State v. Joseph

Summarized by:

  • Court: Oregon Court of Appeals
  • Area(s) of Law: Evidence
  • Date Filed: 09-27-2023
  • Case #: A174920
  • Judge(s)/Court Below: Pagán, J. for the Court; Shorr, P.J.; & Mooney, J.
  • Full Text Opinion

OEC 803(18a)(b) provides, in part, that: “A statement made by a person concerning an act of abuse as defined in ORS 107.705 or 419B.005, is not excluded by ORS 40.455 if the declarant either testifies at the proceeding and is subject to cross-examination, or is unavailable as a witness but was chronologically or mentally under 12 years of age when the statement was made.”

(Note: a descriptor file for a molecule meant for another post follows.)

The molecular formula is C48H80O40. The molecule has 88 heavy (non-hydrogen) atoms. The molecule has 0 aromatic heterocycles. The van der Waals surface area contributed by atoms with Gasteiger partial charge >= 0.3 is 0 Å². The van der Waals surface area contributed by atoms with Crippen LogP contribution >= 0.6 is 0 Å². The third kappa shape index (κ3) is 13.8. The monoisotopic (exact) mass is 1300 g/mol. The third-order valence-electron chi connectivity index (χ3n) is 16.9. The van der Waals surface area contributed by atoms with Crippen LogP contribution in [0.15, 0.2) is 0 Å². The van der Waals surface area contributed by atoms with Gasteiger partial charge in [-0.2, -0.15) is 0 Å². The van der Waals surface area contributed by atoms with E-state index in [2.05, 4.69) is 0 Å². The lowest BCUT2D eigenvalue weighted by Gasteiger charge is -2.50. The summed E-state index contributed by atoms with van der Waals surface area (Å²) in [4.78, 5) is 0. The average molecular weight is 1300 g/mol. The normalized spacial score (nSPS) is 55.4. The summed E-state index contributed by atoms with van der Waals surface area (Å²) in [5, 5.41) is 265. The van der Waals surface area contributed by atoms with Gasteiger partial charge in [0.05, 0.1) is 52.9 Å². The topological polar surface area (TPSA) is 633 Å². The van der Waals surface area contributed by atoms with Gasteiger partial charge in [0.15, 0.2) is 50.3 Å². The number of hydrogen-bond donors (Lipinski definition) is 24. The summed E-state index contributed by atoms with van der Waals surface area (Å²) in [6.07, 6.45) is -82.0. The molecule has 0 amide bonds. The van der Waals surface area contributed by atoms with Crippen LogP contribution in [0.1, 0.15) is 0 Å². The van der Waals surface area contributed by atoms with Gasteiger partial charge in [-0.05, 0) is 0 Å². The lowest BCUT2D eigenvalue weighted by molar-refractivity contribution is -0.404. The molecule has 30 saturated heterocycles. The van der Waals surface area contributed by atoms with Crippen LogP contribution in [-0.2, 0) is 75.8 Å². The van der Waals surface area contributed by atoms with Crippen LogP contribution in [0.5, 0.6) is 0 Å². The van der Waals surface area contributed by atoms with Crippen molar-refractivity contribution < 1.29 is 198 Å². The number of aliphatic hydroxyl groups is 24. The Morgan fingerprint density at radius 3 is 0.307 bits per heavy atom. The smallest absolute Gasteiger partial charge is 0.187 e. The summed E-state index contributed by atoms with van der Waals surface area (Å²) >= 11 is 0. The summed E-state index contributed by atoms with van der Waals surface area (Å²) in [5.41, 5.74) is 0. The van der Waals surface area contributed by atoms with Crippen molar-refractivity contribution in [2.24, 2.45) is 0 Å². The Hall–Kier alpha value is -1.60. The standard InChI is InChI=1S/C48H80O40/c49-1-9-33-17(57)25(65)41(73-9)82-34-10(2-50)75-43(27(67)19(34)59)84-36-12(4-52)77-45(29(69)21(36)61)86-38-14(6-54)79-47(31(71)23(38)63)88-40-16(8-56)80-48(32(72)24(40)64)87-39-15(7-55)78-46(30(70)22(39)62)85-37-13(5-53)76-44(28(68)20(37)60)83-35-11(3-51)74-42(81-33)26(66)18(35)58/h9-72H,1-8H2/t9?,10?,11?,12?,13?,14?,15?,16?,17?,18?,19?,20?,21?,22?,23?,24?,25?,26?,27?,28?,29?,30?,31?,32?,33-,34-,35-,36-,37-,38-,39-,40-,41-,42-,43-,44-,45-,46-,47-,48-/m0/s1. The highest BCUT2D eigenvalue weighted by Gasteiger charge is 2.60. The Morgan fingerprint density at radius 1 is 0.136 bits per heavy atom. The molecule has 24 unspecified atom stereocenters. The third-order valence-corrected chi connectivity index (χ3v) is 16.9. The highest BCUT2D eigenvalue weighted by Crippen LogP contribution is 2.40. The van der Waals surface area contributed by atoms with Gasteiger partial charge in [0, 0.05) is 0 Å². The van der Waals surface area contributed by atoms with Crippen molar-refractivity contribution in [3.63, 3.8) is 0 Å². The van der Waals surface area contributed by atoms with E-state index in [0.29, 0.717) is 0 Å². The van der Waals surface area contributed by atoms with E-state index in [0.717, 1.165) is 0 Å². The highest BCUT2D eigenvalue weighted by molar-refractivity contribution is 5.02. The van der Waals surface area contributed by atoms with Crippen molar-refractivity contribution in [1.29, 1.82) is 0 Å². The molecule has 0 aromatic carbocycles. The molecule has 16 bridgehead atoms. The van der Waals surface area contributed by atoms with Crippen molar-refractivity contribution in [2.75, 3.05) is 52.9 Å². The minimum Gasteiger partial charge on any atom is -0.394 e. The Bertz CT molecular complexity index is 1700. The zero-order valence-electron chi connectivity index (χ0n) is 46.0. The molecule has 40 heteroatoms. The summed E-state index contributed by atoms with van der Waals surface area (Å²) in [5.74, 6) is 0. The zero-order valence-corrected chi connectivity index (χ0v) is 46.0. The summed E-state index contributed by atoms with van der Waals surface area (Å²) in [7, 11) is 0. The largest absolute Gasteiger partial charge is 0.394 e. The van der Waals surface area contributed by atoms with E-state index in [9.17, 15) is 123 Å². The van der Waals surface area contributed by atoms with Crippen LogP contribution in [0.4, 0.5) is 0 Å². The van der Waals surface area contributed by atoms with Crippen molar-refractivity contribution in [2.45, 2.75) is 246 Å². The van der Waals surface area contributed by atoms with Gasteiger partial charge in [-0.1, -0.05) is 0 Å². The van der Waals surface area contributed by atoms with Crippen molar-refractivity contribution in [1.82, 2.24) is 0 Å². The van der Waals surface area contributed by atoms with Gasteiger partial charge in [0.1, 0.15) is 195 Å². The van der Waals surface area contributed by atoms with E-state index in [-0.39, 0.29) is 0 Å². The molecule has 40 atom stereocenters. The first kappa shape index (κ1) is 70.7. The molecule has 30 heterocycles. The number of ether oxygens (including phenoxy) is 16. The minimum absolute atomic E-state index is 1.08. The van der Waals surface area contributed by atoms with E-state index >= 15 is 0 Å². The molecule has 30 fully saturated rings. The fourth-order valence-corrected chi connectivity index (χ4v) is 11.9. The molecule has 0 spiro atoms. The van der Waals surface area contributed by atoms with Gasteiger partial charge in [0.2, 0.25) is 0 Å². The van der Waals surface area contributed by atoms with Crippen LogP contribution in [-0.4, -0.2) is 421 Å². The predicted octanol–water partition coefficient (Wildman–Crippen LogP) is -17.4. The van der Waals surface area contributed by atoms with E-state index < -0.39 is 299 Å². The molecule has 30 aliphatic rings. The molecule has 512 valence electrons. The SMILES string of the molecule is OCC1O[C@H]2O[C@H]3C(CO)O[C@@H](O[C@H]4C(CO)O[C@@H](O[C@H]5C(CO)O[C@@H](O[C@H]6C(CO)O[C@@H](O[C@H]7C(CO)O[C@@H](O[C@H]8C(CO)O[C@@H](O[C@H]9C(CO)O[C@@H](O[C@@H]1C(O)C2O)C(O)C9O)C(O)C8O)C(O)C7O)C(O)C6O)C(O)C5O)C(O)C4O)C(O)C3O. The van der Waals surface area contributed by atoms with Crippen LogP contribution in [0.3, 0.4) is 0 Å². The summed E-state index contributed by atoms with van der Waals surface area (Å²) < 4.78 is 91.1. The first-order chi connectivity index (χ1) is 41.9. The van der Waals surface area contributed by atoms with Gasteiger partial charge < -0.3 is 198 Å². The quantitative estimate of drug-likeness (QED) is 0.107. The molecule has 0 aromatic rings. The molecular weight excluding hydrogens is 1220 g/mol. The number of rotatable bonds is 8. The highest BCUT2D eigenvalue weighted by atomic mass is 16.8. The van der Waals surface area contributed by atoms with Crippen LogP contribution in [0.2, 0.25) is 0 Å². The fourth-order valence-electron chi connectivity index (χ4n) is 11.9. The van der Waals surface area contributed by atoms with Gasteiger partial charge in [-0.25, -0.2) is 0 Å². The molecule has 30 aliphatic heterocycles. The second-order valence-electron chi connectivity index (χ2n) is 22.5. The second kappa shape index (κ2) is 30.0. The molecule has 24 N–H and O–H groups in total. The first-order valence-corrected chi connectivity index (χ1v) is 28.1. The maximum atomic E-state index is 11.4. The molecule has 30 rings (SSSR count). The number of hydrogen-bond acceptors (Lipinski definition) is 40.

Defendant appealed the trial court’s sentence of 25 years in prison. In 2018, defendant filed a pretrial motion to exclude evidence of statements made by victims concerning defendant’s mistreatment of family pets and physical abuse of two other children. Prosecution sent defendant a discovery letter that indicated the state’s intent to rely on these statements. Defendant assigned error to the trial court’s determination that the statements were admissible. The issue on appeal is the notice requirement in OEC 803(18a)(b), which provides: “No statement may be admitted under this paragraph unless the proponent of the statement makes known to the adverse party the proponent’s intention to offer the statement and the particulars of the statement no later than 15 days before trial, except for good cause shown.”  Because the hearsay notices filed on January 31 were untimely, the state argued that the discovery letter dated January 10th was sufficient to serve as the notice of intent to offer the statements at trial, as required by OEC 803(18a)(b). The Court found that the trial court erred when it ruled that the January 10 discovery letter was sufficient to satisfy the requirements. Because “the letter itself identified no substantive statements, no dates, no names of particular witnesses, or any other limiting information,” it failed to provide the defense with the “particulars” of what the state intended to offer at trial.  After determining that the letter was insufficient, the Court then concluded that admission of the statements was not harmless. Counts 1 through 7, 10, 12, 15, 16, and 19 through 21 reversed and remanded; otherwise affirmed.

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